Foreword by Guest Editor LTC James H. Schreiner, PhD, PMP, CPEM

  • James Schreiner
Keywords: Industrial and Systems Engineering Review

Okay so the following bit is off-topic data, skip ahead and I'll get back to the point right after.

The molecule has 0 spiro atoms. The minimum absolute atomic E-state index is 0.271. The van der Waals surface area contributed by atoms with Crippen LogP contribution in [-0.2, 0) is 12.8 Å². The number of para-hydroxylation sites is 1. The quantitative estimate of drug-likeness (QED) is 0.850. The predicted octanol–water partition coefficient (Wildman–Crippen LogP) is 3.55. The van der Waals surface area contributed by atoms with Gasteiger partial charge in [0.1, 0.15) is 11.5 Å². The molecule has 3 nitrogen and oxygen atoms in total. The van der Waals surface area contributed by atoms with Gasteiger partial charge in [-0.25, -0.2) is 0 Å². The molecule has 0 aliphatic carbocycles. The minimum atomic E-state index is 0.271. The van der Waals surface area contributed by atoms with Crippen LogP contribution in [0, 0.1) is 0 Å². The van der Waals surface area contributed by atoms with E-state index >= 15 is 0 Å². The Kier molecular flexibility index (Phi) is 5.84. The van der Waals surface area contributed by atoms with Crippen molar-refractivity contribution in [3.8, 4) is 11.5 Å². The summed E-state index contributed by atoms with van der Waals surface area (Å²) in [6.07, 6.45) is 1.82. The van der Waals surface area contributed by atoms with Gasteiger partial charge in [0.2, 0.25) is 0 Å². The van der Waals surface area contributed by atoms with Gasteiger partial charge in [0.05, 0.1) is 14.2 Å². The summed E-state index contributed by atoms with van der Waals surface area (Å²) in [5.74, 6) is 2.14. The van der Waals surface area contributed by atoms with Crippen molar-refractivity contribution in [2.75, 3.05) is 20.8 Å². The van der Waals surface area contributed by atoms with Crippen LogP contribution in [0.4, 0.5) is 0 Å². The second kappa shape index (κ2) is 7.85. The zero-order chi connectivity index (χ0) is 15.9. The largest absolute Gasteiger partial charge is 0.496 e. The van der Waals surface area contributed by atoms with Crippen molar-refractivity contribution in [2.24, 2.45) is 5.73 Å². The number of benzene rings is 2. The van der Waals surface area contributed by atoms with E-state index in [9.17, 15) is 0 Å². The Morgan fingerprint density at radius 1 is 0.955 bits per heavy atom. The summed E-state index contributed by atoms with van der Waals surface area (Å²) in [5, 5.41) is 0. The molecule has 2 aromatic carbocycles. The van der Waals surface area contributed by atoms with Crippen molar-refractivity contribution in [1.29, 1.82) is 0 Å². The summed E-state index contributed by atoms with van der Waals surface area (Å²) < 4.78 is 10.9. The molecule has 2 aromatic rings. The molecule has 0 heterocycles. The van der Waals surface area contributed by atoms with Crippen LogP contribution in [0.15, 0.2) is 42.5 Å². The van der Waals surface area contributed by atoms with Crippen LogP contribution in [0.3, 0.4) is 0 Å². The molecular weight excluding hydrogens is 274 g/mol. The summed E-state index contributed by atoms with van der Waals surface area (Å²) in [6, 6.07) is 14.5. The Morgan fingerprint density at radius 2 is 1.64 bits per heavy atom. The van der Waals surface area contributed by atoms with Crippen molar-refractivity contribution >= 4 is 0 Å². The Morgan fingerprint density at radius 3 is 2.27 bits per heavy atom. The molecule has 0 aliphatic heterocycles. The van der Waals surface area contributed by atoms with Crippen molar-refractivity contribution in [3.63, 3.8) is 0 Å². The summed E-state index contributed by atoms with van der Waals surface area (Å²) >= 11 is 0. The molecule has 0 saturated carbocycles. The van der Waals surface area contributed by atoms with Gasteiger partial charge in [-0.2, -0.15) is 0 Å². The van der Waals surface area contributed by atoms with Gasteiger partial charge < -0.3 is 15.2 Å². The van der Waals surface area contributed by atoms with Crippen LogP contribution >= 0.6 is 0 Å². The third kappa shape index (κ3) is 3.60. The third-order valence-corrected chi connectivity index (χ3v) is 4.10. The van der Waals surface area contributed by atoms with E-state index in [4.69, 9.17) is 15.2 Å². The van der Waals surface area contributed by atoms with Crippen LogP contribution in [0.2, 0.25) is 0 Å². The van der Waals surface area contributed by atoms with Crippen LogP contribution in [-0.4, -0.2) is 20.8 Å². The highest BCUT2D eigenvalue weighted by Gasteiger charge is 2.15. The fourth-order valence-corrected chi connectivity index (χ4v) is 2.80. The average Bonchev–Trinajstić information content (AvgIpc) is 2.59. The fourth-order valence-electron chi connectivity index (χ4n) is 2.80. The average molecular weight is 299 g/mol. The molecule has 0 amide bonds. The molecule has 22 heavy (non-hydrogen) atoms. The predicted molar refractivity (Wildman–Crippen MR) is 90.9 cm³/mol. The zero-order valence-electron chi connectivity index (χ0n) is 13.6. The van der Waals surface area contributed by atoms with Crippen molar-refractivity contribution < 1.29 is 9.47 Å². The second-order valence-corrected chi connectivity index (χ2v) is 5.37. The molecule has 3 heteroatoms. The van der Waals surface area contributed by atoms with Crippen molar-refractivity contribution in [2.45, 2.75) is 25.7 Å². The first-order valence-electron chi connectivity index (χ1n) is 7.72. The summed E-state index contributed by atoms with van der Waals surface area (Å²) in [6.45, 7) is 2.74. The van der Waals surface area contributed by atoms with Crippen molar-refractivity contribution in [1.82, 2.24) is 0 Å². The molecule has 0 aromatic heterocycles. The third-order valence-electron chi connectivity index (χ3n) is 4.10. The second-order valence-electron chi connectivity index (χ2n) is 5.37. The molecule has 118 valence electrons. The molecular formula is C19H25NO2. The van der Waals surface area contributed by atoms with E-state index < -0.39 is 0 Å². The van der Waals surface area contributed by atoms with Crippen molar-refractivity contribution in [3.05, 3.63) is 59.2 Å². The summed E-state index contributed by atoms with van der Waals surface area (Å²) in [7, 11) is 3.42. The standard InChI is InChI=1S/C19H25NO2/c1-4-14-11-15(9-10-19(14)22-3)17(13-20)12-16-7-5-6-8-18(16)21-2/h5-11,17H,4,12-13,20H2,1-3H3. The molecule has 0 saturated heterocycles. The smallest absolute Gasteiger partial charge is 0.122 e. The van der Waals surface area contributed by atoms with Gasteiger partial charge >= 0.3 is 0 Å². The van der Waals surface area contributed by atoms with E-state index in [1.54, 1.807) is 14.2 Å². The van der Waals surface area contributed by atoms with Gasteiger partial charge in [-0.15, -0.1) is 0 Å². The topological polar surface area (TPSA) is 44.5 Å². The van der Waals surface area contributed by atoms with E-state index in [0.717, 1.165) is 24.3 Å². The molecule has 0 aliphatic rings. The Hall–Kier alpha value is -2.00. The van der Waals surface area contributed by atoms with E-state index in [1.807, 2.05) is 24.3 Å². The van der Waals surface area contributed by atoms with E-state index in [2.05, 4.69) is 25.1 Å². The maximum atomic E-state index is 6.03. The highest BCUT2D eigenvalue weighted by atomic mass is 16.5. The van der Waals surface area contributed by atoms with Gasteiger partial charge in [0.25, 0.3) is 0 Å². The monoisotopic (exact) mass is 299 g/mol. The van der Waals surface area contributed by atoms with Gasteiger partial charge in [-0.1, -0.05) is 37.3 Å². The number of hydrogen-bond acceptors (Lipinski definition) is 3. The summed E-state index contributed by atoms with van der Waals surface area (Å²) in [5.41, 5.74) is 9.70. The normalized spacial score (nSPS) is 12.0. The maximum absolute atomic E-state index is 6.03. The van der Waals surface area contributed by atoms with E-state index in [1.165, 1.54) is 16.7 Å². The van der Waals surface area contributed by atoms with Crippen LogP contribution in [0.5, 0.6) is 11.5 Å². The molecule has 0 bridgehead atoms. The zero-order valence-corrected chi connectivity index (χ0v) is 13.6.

This special issue of the Industrial and Systems Engineering Review highlights top papers from the 2019 annual General Donald R. Keith memorial capstone conference held at the United States Military Academy in West Point, NY. Following careful review of 48 academic paper submissions, eight were selected for publication in this journal. Each paper incorporated features of systems or industrial engineering and presented detailed and reflective analysis in the topic. Three general bodies of knowledge in the papers include: systems engineering and decision analysis, modeling and simulation, and artificial intelligence Systems Engineering and Decision Analysis topics included three unique contributions. The work of Flanick et al. examined adaptability in Hyper-Enabled Operator systems and recommended how each technology might address capability gaps for special operations forces. Wilby et al. employed a scalable predictive statistical model for decision support to significant work package prioritization for U.S. Army Corps of Engineers nationally significant inland waterway infrastructure. Contributions by Shi et al. employed value focused thinking and a robust cost model to enable decision quality for PM Cargo CH-47 technologies. Modeling and Simulation works also included three unique contributions. Recognized as ‘best paper’ at the 2019 conference, work by Cooley et al. developed a senior leader engagement model using sparse K-means clustering techniques to greatly improve the planning and execution for AFRICOM leadership. Lovell et al. employed robust military simulation models to evaluate and propose solutions Soldier Search and Target Acquisition protocols. Work by Drake et al. employed vehicle Routing Problem simulation software to enhance United Health Services material handling challenges across NY State thus enabling quality optimization choices. Finally, two unique contributions in artificial intelligence examined key text mining technologies. Shi et al. employed text mining and Latent Dirichlet Allocation modeling to derive insights through trends and clustering narratives on U.S. Army Officer Evaluation Reports and describe success. Similarly, text mining techniques by Senft et al. helped to examine and show similarities in success narratives across genders thus providing valuable insights for promotion boards. Congratulation to the 2019 undergraduate scholars and all authors who provided valuable contributions through thoughtful and steadfast intellectual efforts to their fields of study! LTC James H. Schreiner, PhD, PMP, CPEM Director, Operations Research Center Department of Systems Engineering United States Military Academy Mahan Hall, Bldg 752, Room 305 West Point, NY 10996, USA